Simon leading man for Laguna Beach against Bolsa Grande


LAGUNA BEACH – “Jack Simon,” the old coach cooed, “is a movie star.”

The six words dangled for a spell late Friday night, awkwardly suspended in midair like one of those cartoonist-drawn quotation bubbles.

Moments before, in a game as long as it was ugly, Laguna Beach managed to hold on to a 16-12 home win over visiting Bolsa Grande, and now Ted Clarke, the Breakers’ first-year coach, was overcome by the intoxicating brew of perspiration, adrenaline and – yes – hope.

One week earlier, his team opened the season with a demoralizing 50-0 thrashing at the hands of Valley Christian, and the coach quietly wondered just how much the Breakers could accomplish. They were, after all, a smallish collection of but 27 boys, including a mere three seniors. Four of the school’s top six players transferred during the summer, and Clarke, a longtime assistant coach at Whittier College, had been hired so late in the year (July 16) that the Breakers had, literally, no spring workouts.

“I don’t want to be dramatic,” he said a few days after the opener, “but usually you have about 260 days to prepare between seasons. We had to compress everything into four weeks. We were lacking a lot of the advantages most teams have.”

What Laguna Beach didn’t lack, however, was a quarterback. On his first day at the school, Clarke said he observed Simon for a few moments and, “knew what I was seeing was special.” Although slightly built, with 170 pounds on a wiry 6-foot-2 frame, the third-year varsity starter looked the look (dark wavy hair, chiseled facial features) and walked the walk (bowlegged, like a young Joe Namath). Which, cliché be damned, mattered. Clarke loved the kid’s confidence; his moxie. “He’s just so instinctive,” the coach said. “It’s all really natural.”

Against Bolsa Grande, Simon was a maroon-and-white blur of artistic expressiveness; 50 percent Alvin Ailey, 50 percent Russell Wilson. Maybe it was because Todd Stratton, the Whittier College head coach, was in attendance on a recruiting visit. Maybe it was because the stands were mostly filled and the pep band was blasting away. Maybe, as he noted later, “I was humiliated after last week.” Whatever the motivation, Simon was magical.

On the Breakers’ first-quarter scoring drive, he ran the ball on six straight plays, including a twisting, turning, ducking 7-yard dash up the middle that involved at least three blown tackles and what appeared to be some sort of levitation. Laguna Hills scored when, with 6:02 remaining in the quarter, Simon tossed a 6-yard dart to Blake Lusk in the end zone. He then ran in a keeper for the 2-point conversion and 8-0 lead.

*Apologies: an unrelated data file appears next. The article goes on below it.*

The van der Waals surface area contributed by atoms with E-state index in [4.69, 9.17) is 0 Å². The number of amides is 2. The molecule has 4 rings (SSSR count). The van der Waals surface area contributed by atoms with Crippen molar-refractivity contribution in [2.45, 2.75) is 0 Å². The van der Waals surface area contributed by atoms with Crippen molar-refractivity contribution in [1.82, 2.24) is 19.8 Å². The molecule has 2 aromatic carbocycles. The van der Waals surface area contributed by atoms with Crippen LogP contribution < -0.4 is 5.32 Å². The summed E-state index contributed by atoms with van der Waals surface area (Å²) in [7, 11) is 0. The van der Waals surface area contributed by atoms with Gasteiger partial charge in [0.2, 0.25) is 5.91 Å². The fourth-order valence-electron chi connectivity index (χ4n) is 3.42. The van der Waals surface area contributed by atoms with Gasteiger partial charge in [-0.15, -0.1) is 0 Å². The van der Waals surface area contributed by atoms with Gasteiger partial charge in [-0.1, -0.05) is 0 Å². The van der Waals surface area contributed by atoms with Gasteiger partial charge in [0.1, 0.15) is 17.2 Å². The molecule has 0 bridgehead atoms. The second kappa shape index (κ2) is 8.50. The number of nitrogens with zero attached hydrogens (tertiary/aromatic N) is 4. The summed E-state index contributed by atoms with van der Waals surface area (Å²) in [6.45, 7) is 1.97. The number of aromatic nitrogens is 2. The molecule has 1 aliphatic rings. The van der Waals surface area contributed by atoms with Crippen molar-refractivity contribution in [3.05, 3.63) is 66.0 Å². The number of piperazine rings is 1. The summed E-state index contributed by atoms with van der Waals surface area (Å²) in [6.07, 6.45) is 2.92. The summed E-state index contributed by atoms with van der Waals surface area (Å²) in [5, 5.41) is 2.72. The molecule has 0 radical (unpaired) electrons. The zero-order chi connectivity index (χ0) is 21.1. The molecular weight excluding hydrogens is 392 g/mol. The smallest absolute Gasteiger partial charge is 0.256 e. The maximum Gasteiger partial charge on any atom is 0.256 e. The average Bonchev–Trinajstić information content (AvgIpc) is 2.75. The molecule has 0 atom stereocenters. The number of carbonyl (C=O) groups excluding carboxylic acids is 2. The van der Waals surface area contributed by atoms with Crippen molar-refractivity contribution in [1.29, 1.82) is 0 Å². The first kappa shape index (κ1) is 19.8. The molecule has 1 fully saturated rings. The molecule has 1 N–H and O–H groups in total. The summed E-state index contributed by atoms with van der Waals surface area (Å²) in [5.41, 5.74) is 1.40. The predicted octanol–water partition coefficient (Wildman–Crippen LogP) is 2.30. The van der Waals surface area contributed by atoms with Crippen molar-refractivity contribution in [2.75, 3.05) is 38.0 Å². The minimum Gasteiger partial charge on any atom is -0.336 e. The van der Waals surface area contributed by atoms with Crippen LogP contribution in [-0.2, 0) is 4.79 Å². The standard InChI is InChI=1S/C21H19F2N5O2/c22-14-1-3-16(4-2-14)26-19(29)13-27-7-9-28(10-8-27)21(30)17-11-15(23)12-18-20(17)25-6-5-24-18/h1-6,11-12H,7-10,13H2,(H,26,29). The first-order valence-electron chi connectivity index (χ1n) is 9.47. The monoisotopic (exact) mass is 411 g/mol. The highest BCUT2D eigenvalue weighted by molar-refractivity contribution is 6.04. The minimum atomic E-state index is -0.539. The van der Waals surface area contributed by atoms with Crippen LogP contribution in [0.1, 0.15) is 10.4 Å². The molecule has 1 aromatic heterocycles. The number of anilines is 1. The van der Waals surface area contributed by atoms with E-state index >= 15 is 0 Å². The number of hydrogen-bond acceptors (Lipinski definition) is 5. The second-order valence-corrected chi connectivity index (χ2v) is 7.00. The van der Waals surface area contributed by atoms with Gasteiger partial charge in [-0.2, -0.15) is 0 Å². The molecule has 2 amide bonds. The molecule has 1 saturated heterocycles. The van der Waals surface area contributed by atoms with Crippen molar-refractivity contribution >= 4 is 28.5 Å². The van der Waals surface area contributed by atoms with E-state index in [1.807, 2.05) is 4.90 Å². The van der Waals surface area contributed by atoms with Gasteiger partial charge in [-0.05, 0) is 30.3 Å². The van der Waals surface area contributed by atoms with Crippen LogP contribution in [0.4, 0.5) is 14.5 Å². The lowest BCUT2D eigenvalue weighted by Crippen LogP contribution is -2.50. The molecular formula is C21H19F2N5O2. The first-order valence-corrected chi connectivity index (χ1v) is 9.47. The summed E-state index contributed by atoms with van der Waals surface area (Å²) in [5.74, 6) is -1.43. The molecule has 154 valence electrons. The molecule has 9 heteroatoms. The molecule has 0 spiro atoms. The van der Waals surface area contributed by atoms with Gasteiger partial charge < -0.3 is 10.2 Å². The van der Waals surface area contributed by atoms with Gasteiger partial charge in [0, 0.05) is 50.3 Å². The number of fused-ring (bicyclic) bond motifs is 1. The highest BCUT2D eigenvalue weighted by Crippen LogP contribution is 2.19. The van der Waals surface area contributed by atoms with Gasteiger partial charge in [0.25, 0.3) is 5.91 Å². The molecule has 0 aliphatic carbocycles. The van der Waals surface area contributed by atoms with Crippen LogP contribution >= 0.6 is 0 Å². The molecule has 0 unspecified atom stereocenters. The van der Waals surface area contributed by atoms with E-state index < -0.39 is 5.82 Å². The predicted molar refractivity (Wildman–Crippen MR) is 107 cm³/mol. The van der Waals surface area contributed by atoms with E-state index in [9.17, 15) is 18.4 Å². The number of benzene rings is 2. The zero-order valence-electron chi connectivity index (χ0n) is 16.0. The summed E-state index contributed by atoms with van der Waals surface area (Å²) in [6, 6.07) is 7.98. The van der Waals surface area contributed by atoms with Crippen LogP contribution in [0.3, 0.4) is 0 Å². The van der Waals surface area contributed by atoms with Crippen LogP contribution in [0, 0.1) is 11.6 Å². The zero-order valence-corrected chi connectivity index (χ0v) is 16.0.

Simon struck again midway through the second quarter, when he kept a drive alive by dropping back, rolling left, looking … looking … looking – and then weaving down the field, past two tacklers and beneath the arms of a third for a gain of 23. Four plays later, following another Simon keeper, running back Hank Syversten plunged into the end zone, and another 2-point conversion made it 16-0.

The game was sloppy. And ugly. Routes were run incorrectly. At one point, two members of Bolsa Grande’s offense performed an ode to Mark Sanchez’s butt fumble, slamming into one another before wobbling to the ground. There was a thrown punch and a blatant horse collar. There was the overly yappy PA announcer ripping into the officials. There were enough penalties to fill the depressingly empty visiting bleachers.

Ultimately, however, there was Simon, who immediately after the game yanked the helmet from his head, took a deep breath and smiled widely. He had never participated in organized football before his freshman year at Laguna Beach, and thought of himself mainly as a baseball player (he’s a pitcher in the spring).

Now, however, the perspective has changed.

Now, Jack Simon is a quarterback.

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